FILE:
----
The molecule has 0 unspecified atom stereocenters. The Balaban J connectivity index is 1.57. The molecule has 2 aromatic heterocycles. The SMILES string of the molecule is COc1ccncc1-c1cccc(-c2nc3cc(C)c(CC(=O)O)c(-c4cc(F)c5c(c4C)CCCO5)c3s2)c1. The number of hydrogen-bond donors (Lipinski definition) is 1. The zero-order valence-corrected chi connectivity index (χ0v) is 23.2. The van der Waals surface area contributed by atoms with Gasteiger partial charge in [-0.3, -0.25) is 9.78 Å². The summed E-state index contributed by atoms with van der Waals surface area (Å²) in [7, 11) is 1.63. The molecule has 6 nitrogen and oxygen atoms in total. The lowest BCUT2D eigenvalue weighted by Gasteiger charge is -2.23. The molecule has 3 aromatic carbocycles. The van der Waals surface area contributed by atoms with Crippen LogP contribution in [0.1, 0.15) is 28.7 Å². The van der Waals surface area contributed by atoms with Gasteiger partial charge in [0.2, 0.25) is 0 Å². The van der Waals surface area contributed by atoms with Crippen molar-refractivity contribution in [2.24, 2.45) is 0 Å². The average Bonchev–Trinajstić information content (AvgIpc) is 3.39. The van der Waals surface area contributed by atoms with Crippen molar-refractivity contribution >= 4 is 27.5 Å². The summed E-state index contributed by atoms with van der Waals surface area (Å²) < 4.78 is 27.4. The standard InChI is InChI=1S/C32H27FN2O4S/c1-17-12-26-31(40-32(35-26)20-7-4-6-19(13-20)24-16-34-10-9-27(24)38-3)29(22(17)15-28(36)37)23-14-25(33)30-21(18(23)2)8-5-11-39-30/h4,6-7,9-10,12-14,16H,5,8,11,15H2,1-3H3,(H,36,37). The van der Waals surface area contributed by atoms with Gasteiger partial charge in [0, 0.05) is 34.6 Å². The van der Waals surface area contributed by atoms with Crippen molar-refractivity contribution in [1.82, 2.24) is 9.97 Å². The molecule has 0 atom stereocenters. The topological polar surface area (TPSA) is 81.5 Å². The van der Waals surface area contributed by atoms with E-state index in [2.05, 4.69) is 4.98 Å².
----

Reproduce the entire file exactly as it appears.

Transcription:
The molecule has 0 unspecified atom stereocenters. The Balaban J connectivity index is 1.57. The molecule has 2 aromatic heterocycles. The SMILES string of the molecule is COc1ccncc1-c1cccc(-c2nc3cc(C)c(CC(=O)O)c(-c4cc(F)c5c(c4C)CCCO5)c3s2)c1. The number of hydrogen-bond donors (Lipinski definition) is 1. The zero-order valence-corrected chi connectivity index (χ0v) is 23.2. The van der Waals surface area contributed by atoms with Gasteiger partial charge in [-0.3, -0.25) is 9.78 Å². The summed E-state index contributed by atoms with van der Waals surface area (Å²) in [7, 11) is 1.63. The molecule has 6 nitrogen and oxygen atoms in total. The lowest BCUT2D eigenvalue weighted by Gasteiger charge is -2.23. The molecule has 3 aromatic carbocycles. The van der Waals surface area contributed by atoms with Crippen LogP contribution in [0.1, 0.15) is 28.7 Å². The van der Waals surface area contributed by atoms with Gasteiger partial charge in [0.2, 0.25) is 0 Å². The van der Waals surface area contributed by atoms with Crippen molar-refractivity contribution in [2.24, 2.45) is 0 Å². The average Bonchev–Trinajstić information content (AvgIpc) is 3.39. The van der Waals surface area contributed by atoms with Crippen molar-refractivity contribution >= 4 is 27.5 Å². The summed E-state index contributed by atoms with van der Waals surface area (Å²) < 4.78 is 27.4. The standard InChI is InChI=1S/C32H27FN2O4S/c1-17-12-26-31(40-32(35-26)20-7-4-6-19(13-20)24-16-34-10-9-27(24)38-3)29(22(17)15-28(36)37)23-14-25(33)30-21(18(23)2)8-5-11-39-30/h4,6-7,9-10,12-14,16H,5,8,11,15H2,1-3H3,(H,36,37). The van der Waals surface area contributed by atoms with Gasteiger partial charge in [0, 0.05) is 34.6 Å². The van der Waals surface area contributed by atoms with Crippen molar-refractivity contribution in [1.82, 2.24) is 9.97 Å². The molecule has 0 atom stereocenters. The topological polar surface area (TPSA) is 81.5 Å². The van der Waals surface area contributed by atoms with E-state index in [2.05, 4.69) is 4.98 Å².